What Will the Teacher Expect of Your Child?
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Children make big social and academic advancements each year, and it's a good idea to know what to anticipate. Because standards vary from state to state, and even school to school, it's best to connect with your child's school to find out exactly what their expectations are upfront.
There are, however, a number of skills that teachers across the country will generally look for in students entering new grades. Find out what teachers and development experts have to say about students transitioning into kindergarten, first grade and beyond.
Transitioning to Kindergarten Children enter kindergarten with varying degrees of previous academic experience—some attend preschool from a young age, while others may have never stepped foot in a classroom. "We don’t necessarily require that kids have certain skills when they enter kindergarten," says Lisa Meiling, a kindergarten teacher in Portland, OR. "It becomes the teacher’s responsibility to teach the children what they should know." In general, this might include:
- Pre-reading skills--an understanding of the alphabet, being able to retell a story in sequence, creating a story on their own, and identifying characters.
- Early math--counting, number recognition, and recognizing basic shapes.
- Independence-- children should be able to adjust to being away from parents and caregivers and show some responsibility for their backpacks, lunchboxes and possessions.
- Language skills-- the ability to express themselves, identify objects by name, and ask questions of others. "Children shouldn't have trouble completing tasks like asking a classmate for a crayon," says Bari Brower, a kindergarten and first grade teacher in Bronx, NY. "Teachers expect children to have some, if not well defined verbal skills by age five."
- Social skills-- the ability to follow simple directions, sit still while paying attention to the teacher, take care of personal needs, and solve problems.
"If a child is put in a classroom with 20 plus students, he should be able to exhibit some problem solving skills," says Teresa Bergen, a kindergarten teacher from Hamilton, OH. This way "he can deal with issues that come up on his own and the focus of the instruction can then be on academics."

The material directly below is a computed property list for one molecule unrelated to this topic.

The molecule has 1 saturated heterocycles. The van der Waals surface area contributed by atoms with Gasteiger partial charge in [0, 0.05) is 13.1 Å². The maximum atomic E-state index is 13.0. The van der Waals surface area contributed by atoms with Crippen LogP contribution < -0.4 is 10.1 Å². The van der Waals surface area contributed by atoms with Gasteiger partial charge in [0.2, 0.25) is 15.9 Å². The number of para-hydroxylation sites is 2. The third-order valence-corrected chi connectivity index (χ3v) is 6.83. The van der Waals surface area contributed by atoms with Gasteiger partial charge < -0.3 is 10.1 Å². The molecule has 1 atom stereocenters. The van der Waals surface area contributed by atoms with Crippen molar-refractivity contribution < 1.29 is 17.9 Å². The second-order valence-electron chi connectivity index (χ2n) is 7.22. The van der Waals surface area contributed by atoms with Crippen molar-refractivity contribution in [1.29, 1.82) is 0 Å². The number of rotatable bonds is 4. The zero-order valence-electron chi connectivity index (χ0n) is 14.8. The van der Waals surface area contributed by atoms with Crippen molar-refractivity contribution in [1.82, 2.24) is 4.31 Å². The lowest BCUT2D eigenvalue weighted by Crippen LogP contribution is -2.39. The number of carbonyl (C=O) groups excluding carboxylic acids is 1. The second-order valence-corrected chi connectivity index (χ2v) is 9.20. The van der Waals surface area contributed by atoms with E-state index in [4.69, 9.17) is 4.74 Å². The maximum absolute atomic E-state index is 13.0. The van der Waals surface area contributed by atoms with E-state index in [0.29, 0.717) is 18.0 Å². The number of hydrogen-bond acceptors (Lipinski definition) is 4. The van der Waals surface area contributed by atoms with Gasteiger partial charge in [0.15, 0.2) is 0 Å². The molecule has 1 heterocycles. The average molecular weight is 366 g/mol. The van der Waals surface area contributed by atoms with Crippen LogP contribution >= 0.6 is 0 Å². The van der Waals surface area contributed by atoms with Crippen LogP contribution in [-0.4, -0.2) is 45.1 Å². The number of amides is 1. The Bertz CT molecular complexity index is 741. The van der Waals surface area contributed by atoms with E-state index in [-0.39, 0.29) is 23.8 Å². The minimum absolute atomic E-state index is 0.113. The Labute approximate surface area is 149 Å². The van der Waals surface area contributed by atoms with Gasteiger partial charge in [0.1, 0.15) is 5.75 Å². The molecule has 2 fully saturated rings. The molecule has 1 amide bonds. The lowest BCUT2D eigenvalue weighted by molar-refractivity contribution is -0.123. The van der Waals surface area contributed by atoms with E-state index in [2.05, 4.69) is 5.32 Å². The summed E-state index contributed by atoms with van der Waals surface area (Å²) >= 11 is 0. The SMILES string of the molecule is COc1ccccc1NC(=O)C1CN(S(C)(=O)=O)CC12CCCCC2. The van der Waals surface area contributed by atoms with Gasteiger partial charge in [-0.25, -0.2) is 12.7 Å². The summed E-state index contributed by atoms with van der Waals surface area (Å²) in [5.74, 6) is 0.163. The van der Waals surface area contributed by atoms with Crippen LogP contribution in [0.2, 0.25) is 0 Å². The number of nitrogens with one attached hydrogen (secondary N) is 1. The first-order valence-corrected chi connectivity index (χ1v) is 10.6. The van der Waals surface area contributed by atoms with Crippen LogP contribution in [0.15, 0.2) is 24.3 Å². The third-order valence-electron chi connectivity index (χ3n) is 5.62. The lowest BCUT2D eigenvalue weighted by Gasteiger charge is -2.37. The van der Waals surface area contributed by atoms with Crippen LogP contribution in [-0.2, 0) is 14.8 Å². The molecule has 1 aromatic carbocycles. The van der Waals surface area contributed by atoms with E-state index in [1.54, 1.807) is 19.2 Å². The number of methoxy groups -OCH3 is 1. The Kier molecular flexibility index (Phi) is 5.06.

Transitioning to First Grade
Moving into first grade requires children build on the skills they learned in kindergarten. Additionally, kids need to be physically ready for a full day of school. This is one of the biggest transitions kids make when entering first grade, says Liz Hletko, Ph.D., a child psychiatrist in Skokie, IL. "You want to make sure your child can physically tolerate staying at school until three o'clock in the afternoon or later." Additionally you should expect:
- Homework-- a small amount of homework may be introduced this year so kids need to be able to complete the work and bring it back to school.
- Reading skills-- "For children to really excel, parents must make a commitment to read aloud to their children every night and also have their children read to them," says Sara Lise Rafe, a former first grade teacher and education consultant in New York, NY.
- Writing skills-- handwriting should be legible, grammar and punctuation may be introduced along with different types of texts including non-fiction, poetry, and more.
- Math skills-- the ideas of money, addition and subtraction, and telling time.
- Communication-- "The child is now supposed to be the conduit of information between school and home," says Liz "There's no note pinned to kid anymore—if your child can't communicate what happened during the day it's more of a concern during first grade than it is in kindergarten."
- Developed social skills-- being able to jump right in to play with other children, introducing themselves and making friends are all important this year.
"In kindergarten there is a lot of hand holding to help children," says Liz. "In first grade, the teacher becomes much more focused on academics."
Transitioning to Later Grades
In second grade, children are expected to perfect the skills taught in first grade and also work toward doing assignments independently. "By the time a student reaches the second grade there is no time to take it slow," notes Shannon Coleman-Maiden, a second grade teacher in Dallas, TX. "At this level, students are gaining more knowledge and are bringing in what they've previously learned."
Each subsequent year will build on the last as children continue to grow. "Once children are in the school, first and second grade will follow naturally," says Carol Paull, a former first and second grade teacher and current teacher educator in Cleveland, OH. "The teacher and support staff evaluate children in an ongoing way so that with the successful completion of one grade, the child moves smoothly to the next."
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